Third deformational phase has refolded the folds of second
The Sargur schist belt of WDC consist of several other minor
.Manantavadi(Wayanad )schist belt
.Kasargod schist belt
17. Holenarasipura schist belt
It is a trident shaped schist belt
The trident shape of the schist belt is due to the
deflection of schist's around bosses of
The Sargur and Dharwar succession are not well
exposed but deformed and metamorphosed
together during later Dharwar orogeny
19. Other major schist belts of WDC are as follows
Nuggihalli Schist belt- altered dunite ,tremolite-
Melukote and Nagamangala belt
Western Ghat belt
Chitradurga schist belt
20. Charnockite of WDC
They are associated with PGC, continue upto Moyar
Bhavani shear zone
It shows spectacular transformation from the TTG
suite of peninsular gneiss are seen all along the
amphibolite granulite facies boundary from Manglore
and Coorg in the west to the Nanjangud in the east.
21. Younger granite in WDC
There are five types of granites found in
22. Other intrusion in WDC
Thagaduru layered basic intrusion
Kunduru betta ring intrusion
23. 08/12/17 23
Western Dharwar Craton (WDC) Eastern Dharwar Craton (EDC)
1. Dharwar schist belts – large, with
volcanics, subordinate sediments.
2. Peninsular gneiss, (>3000 Ma)
basement having angular
unconformity with the Dharwar
marked by QPC. Basement gneiss
inliers within schist belts.
3. Three fold succesion of
II. Shelf facies at the margin and
homotaxial pillowed basalt BIF in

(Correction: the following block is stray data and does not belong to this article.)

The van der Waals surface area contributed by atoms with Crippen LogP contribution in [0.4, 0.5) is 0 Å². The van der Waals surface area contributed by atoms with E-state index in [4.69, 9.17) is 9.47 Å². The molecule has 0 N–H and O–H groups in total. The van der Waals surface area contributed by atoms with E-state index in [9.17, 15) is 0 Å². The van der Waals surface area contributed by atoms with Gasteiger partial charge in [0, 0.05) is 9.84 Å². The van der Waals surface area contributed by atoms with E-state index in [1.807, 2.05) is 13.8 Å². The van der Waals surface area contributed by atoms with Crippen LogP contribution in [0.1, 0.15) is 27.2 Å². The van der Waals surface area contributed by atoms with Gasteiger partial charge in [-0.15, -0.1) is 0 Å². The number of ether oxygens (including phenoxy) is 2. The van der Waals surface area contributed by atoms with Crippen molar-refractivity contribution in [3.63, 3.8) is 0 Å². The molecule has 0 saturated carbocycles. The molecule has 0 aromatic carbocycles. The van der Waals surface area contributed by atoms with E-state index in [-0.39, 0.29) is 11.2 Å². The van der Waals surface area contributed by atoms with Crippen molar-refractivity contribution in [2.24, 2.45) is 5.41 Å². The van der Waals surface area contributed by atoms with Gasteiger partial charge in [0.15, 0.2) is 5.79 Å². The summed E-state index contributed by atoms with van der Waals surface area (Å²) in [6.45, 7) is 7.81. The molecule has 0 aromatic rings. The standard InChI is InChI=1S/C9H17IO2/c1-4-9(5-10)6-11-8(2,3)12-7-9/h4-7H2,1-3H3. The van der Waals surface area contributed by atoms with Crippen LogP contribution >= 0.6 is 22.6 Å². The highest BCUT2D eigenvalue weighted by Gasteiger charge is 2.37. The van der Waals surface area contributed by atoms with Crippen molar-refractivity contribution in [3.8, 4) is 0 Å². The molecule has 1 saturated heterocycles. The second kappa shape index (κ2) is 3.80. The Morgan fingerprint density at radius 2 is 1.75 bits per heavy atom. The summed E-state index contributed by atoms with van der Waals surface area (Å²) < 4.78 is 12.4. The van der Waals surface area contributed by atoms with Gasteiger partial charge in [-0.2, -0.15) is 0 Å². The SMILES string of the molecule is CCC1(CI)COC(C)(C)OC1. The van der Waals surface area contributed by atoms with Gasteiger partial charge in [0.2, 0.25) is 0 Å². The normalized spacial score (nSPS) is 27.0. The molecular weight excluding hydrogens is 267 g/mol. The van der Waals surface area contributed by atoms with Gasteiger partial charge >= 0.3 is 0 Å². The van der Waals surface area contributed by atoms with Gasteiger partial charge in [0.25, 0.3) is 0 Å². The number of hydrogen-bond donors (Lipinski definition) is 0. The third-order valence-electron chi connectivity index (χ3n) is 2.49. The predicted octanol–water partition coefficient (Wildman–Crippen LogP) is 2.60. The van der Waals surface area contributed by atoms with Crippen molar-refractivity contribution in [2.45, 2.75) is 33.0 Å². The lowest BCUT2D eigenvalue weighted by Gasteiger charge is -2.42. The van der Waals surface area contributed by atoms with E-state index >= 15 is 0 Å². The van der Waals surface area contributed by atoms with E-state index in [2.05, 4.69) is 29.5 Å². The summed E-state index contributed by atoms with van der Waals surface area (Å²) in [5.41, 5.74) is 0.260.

III. Greywackes- BIF-volcanics
4. Older sequence (Sargur group) as
narrow belts and enclaves
abundant in the south.
5. Intermediate pressure (Kyanite-
sillimanite type) metamorphism.
1. Dharwar greenstone belts- narrow
with dominant pillowed basalts.
2. Dharwar batholith (2500-2700 Ma)
intrusive on all sides. Diapiric
gneiss domes common.
3. Three fold succession of
I.Rare shelf sediments disrupted
into screens at the belt margins
II. Pillowed volcanics,
III. Felsic volcanics,
4. Older sequence ( Warangal group)
mostly as enclaves in the north
east and Salem group in the south
5. Low pressure ( Andalusite-
sillimanite type) metamorphism.
Western Dharwar Craton is bounded to the east by the Eastern Dharwar
Craton, to the west by the Arabian Sea, and to the south by a transition
into the so-called ‘‘Southern Granulite Terrane.” The remaining
boundary to the north is buried under younger sediments and the
Cretaceous Deccan Traps.
The division between the Western and Eastern Dharwar Cratons is
based on the nature and abundance of greenstones, as well as the age
of surrounding basement and degree of regional metamorphism.
The WDC shows an increase in regional metamorphic grade from
greenschist to amphibolite facies in the north and granulite facies in the
The metamorphic grade increase corresponds to a paleopressure
increase from 3 to 4 kbar in the amphibolite facies to as much as 9–10
kbar (35 km paleodepth) in the highestgrade granulite-transition zone
along the southern margin of the craton.
The Dharwar supracrustal rocks uncomformably overlie widespread
gneiss-migmatite of the Peninsular Gneissic Complex (3.0–3.3 Ga) that
encloses the Sargur schist belts08/12/17
Radhakrishna, B.P., Naqvi, S.M., (1986). Precambrian continental crust of India and
its evolution. 94, 145–166.
Ramakrishnan .M and Vaidyanadhan R (2010).Geology of India, Geol.Soc.Ind., v.1,